Supremes’ FTC v. Actavis® “Pay to Delay” Decision Unlikely To Change Outcome Of S-P K-Dur® Antitrust Appeal Loss


Well, one cannot fault a skillful lawyer for trying, I guess. Last July, the Third Circuit handed legacy Schering-Plough a loss, on antitrust grounds, for paying to delay generic versions of K-Dur® (after some 23 years of patent monopoly protections). K-Dur is simply a coated potasium chloride crystal. And so, the efforts to delay generics were found to be unlawful.

That is, the “presumptively unlawful” standard had been embraced by the Third Circuit, in In re K-Dur Antitrust Litig., 686 F.3d 197 (3d Cir. 2012). This week, Merck’s lawyers, as successors to legacy Schering-Plough’s lawyers, filed a supplemental brief essentially re-arguing their appeal in light of the Supremes’ “rule of reason” analysis in Actavis, this week.

At base, it argues that since the Supremes have rejected a “bright line” test advocated by the FTC (called the “presumptively unlawful” test), Merck ought to get a reconsideration at the Third Circuit.

I will analyze this brief in closer detail over the weekemd, and post on it then. Other duties call at the moment, but here is a bit from that prior Third Cicuit decision, and my full backgrounder, on it:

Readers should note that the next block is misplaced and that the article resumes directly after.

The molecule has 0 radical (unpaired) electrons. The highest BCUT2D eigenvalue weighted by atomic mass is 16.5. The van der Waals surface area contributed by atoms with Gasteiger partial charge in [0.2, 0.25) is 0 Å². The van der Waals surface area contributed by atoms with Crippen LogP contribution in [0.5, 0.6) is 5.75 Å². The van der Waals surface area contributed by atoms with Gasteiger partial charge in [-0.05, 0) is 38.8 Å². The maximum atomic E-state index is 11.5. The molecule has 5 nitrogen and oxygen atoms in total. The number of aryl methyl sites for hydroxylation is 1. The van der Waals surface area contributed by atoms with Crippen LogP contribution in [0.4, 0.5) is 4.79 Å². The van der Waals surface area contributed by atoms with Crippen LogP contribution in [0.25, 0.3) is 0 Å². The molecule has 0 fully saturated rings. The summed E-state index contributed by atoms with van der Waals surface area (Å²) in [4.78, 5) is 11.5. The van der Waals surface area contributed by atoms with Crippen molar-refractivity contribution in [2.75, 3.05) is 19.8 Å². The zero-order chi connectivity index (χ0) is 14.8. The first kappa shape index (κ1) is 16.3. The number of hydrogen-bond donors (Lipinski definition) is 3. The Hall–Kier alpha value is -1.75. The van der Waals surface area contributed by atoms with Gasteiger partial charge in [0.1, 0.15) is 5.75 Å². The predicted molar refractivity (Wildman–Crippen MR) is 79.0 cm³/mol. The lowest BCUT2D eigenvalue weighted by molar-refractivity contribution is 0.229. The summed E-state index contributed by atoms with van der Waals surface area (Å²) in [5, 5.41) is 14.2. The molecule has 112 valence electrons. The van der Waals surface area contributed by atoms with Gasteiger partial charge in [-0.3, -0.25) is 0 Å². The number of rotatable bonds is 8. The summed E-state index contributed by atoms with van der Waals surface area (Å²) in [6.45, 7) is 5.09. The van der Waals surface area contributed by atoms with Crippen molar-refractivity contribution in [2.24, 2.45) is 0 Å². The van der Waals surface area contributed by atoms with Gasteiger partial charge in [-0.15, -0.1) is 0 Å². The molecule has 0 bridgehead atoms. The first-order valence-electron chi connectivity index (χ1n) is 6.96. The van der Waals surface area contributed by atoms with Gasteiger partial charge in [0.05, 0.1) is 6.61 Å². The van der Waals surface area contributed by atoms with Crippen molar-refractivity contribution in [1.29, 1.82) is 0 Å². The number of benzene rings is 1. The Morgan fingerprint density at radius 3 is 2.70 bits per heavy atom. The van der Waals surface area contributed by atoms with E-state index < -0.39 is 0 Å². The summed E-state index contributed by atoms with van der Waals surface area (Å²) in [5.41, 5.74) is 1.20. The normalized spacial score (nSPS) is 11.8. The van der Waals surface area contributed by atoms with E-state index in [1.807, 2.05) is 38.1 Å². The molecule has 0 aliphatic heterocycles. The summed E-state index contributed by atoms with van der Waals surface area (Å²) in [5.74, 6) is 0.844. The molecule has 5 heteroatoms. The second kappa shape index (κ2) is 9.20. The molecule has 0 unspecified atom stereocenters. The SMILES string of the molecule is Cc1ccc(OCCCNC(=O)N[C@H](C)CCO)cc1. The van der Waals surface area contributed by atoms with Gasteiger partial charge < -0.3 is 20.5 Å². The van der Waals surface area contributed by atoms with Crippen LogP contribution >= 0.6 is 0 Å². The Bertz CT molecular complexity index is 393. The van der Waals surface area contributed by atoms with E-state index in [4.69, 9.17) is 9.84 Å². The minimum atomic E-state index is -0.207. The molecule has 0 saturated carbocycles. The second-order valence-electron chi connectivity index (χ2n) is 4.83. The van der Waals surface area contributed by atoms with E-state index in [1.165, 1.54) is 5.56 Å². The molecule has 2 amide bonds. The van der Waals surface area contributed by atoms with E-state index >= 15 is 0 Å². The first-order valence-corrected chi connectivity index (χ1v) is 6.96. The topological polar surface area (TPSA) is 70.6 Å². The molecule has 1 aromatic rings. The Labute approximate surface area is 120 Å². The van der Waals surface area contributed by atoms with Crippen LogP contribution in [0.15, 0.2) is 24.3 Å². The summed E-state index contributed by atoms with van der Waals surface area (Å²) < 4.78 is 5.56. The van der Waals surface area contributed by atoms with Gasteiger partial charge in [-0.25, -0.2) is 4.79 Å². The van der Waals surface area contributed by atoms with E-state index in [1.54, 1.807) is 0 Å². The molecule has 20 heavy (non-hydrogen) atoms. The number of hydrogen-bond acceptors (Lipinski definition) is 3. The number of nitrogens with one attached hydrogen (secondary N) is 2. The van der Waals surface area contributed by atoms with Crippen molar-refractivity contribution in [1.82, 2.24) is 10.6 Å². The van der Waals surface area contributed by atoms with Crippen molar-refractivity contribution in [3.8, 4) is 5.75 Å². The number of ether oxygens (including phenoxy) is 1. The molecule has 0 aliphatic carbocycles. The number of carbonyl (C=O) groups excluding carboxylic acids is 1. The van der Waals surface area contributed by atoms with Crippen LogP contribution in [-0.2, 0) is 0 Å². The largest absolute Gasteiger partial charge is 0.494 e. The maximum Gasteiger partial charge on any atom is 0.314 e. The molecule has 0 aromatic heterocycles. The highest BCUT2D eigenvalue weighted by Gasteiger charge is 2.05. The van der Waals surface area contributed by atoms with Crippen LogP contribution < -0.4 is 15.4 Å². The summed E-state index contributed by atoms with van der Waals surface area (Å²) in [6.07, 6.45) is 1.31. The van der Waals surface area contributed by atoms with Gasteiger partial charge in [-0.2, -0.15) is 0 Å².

. . . .After consideration of the arguments of counsel, the conflicting decisions in the other circuits, the Report of the Special Master, and our own reading, we cannot agree with those courts that apply the scope of the patent test. In our view, that test improperly restricts the application of antitrust law and is contrary to the policies underlying the Hatch-Waxman Act and a long line of Supreme Court precedent on patent litigation and competition.

Rather than adopt an unrebuttable presumption of patent validity, we believe courts must be mindful of the fact that “[a] patent, in the last analysis, simply represents a legal conclusion reached by the Patent Office.” Lear, Inc. v. Adkins, 395 U.S. 653, 670 (1969). Many patents issued by the PTO are later found to be invalid or not infringed, and a 2002 study conducted by the FTC concluded that, in Hatch-Waxman challenges made under paragraph IV, the generic challenger prevailed seventy-three percent of the time. . . .

Actually, that sounds like a “rule of reason,” just travelling under an assumed name — so I think the outcome will not change. More later. Have a great Friday, one and all!

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